Norwalk Reflector: Review: Keanu Reeves is stranded in the low-energy romantic thrills of ‘Siberia’

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Review: Keanu Reeves is stranded in the low-energy romantic thrills of ‘Siberia’

By Kenneth Turan • Jul 16, 2018 at 6:00 PM

Keanu Reeves and Molly Ringwald, together again for the first time since, well, never. Unlikely costars despite being actors of the same generation, they play husband and wife in “Siberia” — though their collaboration, like many things about this puzzling film, is not what it seems.

Despite acting as spouses, Reeves and Ringwald have only two brief scenes together, neither one of which is anything to write home about. Which is more or less the story with the film as a whole, which starts out promising but can’t really deliver on its serious intentions.

Reeves may be best known these days for his two “John Wick” movies (a third is on the way), but those expecting another violence-laden legendary assassin role are going to be disappointed.

Instead Reeves plays diamond merchant Lucas Hill, a well-heeled habitue of private jets with a nicely trimmed beard and the expensive wardrobe to match. Lucas has picked up some combat skills along the way, but a member of the killer elite he is not.

Similarly, while “Siberia” has designs on combining thriller elements with a serious romantic drama about love, commitment and masculine codes of honor, it doesn’t work out that way.

As written by Scott B. Smith (“A Simple Plan”) from an idea hatched by Reeves’ business partner Stephen Hamel and Smith, “Siberia” does benefit, as all of his films do, from Reeves’ restrained presence.

A master of charismatic nonchalance, Reeves is as usual a man of few words, and in this case many of them are in Russian.

When Lucas says to another character, “You’re not much of a talker, are you?,” it plays like the inside joke it undoubtedly is.

Lucas speaks Russian because that’s where some of his best customers are. In this case he’s soon in St. Petersburg, expecting to hook up with his partner Pyotr and make a $50-million sale of ultra-rare blue diamonds.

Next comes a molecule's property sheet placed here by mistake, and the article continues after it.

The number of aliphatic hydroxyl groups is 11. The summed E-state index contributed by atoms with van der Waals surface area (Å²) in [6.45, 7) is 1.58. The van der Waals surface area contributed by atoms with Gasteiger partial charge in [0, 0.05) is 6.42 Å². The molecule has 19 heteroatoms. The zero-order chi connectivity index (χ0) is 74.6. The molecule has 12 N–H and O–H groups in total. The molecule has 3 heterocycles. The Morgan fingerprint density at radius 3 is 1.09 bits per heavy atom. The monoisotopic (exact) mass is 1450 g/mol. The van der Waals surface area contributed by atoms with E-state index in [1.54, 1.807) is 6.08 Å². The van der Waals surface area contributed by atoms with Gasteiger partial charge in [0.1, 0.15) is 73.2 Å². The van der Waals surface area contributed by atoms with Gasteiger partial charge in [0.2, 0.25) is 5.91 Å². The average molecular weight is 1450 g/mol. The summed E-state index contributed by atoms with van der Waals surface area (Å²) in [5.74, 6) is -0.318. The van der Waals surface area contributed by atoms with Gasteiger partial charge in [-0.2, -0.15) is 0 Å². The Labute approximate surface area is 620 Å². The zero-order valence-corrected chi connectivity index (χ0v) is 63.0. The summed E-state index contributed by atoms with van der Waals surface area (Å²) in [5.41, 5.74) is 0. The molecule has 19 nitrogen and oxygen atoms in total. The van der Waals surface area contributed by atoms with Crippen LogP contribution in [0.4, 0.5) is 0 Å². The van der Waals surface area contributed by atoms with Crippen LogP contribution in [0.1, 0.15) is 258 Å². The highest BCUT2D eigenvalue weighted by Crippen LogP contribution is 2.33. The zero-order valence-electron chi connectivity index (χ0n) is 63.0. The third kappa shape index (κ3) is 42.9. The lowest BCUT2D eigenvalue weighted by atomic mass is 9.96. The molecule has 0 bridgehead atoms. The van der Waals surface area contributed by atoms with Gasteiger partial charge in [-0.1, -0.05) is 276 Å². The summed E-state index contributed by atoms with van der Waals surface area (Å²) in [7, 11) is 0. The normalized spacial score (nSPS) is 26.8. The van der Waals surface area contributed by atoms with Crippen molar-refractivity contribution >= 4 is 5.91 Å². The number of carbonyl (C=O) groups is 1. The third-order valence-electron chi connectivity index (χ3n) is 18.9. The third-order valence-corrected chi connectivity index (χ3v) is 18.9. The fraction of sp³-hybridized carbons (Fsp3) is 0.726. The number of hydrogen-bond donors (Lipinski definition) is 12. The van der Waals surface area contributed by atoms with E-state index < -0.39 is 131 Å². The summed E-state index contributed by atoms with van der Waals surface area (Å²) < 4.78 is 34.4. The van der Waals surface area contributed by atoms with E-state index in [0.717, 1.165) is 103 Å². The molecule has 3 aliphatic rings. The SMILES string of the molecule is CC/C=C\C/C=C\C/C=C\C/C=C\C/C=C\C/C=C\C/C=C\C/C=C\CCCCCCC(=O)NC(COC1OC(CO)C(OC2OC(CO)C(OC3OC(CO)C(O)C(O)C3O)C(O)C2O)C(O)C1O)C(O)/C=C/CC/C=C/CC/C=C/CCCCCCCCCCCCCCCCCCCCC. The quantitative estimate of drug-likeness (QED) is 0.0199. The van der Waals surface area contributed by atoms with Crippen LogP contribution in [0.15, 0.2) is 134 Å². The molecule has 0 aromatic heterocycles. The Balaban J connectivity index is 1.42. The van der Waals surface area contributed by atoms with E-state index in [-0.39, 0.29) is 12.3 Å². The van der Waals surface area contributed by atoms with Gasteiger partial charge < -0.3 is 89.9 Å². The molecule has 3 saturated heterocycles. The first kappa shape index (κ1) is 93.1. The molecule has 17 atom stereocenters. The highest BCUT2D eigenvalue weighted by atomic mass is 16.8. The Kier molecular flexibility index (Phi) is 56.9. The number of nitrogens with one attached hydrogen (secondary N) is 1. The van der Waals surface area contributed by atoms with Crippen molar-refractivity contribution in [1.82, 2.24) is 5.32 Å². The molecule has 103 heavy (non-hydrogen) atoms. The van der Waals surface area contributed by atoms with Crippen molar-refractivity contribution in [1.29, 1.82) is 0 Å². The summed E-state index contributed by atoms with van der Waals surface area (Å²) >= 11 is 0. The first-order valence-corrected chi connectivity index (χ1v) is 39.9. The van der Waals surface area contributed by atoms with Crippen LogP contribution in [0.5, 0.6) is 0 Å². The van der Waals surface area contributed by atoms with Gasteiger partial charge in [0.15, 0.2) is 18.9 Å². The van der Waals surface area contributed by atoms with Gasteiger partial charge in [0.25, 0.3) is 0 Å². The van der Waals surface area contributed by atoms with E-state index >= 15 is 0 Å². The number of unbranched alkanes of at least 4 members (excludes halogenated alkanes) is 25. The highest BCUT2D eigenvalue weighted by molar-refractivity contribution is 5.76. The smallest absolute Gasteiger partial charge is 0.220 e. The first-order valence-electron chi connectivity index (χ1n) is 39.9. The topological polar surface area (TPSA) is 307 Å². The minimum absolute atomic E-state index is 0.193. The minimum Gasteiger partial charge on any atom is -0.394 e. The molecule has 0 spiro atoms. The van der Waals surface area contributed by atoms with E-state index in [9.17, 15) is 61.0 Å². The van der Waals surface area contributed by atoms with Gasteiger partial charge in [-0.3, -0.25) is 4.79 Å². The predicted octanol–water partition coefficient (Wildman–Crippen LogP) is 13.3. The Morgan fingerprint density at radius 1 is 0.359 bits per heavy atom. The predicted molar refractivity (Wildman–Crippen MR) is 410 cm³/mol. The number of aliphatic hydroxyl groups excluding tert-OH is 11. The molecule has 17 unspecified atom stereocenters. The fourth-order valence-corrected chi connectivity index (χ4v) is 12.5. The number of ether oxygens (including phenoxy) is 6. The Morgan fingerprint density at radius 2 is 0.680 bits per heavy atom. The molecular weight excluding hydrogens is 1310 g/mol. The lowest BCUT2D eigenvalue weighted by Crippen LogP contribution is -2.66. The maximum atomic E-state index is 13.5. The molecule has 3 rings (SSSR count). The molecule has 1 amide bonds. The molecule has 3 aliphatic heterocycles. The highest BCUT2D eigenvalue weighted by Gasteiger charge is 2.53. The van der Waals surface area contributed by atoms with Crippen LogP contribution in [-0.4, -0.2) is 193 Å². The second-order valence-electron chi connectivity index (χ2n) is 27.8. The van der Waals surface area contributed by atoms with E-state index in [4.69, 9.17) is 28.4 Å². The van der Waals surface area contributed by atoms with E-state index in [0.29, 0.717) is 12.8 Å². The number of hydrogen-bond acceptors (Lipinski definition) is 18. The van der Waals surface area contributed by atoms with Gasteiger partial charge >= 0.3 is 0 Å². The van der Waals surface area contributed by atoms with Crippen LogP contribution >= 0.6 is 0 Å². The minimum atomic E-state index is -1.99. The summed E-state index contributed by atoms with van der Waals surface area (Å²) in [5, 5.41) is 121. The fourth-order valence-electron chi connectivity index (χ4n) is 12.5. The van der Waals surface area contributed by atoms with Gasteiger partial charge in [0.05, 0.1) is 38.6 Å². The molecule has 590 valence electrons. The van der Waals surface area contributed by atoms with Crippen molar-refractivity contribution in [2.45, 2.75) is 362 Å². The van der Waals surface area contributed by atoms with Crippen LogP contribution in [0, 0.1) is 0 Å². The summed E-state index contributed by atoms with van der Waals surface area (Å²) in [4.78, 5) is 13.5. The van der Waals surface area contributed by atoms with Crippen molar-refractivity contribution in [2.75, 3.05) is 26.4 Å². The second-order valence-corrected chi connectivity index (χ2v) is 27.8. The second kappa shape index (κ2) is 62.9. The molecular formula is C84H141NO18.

But Pyotr has disappeared, the diamonds are nowhere to be found, and Lucas has to take an empty-handed meeting with his impatient customer.

That would be Boris Volkov, one of those ruthless Russian gangsters with unsmiling bodyguards that are all but omnipresent in films these days. Pasha Lychnikoff, a veteran of episodic TV from “Miami Vice” to “Deadwood,” brings enough brio to the part to make having him as the villain de jour a plus.

With the violence-prone Boris not exactly the picture of patience, Lucas takes a chartered jet to Mirny, a mining town in Siberia where Pyotr might be hanging out. (Though the locations look appropriately frigid, everything, except for the streets of St. Petersburg, was shot in Manitoba.)

It’s there that Lucas has a meet cute with local cafe owner Katya (Romanian actress Ana Ularu) when he saves her from the attentions of an inebriated would-be flasher.

Though it doesn’t happen immediately, because these two are the best-looking folks in the film, their hookup is preordained. In fact, this is the rare Reeves film that has more sex than violence, though one of the sex scenes has enough coercive elements to make it distinctly disturbing.

But because Lucas is married (even if the bloom is definitely off the rose in that relationship) and because Katya has a protective, hyper-vigilant brother (Dmit-ry Chepovetsky), a lot of agonizing has to happen before the inevitable happens.

Despite its pro-forma nature, the setup for “Siberia” — a lone hero in over his head in an unfamiliar world — actually starts out well but refuses to play out in satisfying ways. The film’s plot manages to become complicated and hard to follow, and the romance between Lucas and Katya, though undeniably physical, does not catch fire emotionally the way it should.

In fact, “Siberia’s” script seems more interested in its numerous scenes of male bonding, which are not as involving as the filmmakers would like to think.

Scenes of bear hunting and macho teasing and lines like “You are a terrible man but an excellent friend” may have sounded good in the planning stage, but sources of excitement they are not.


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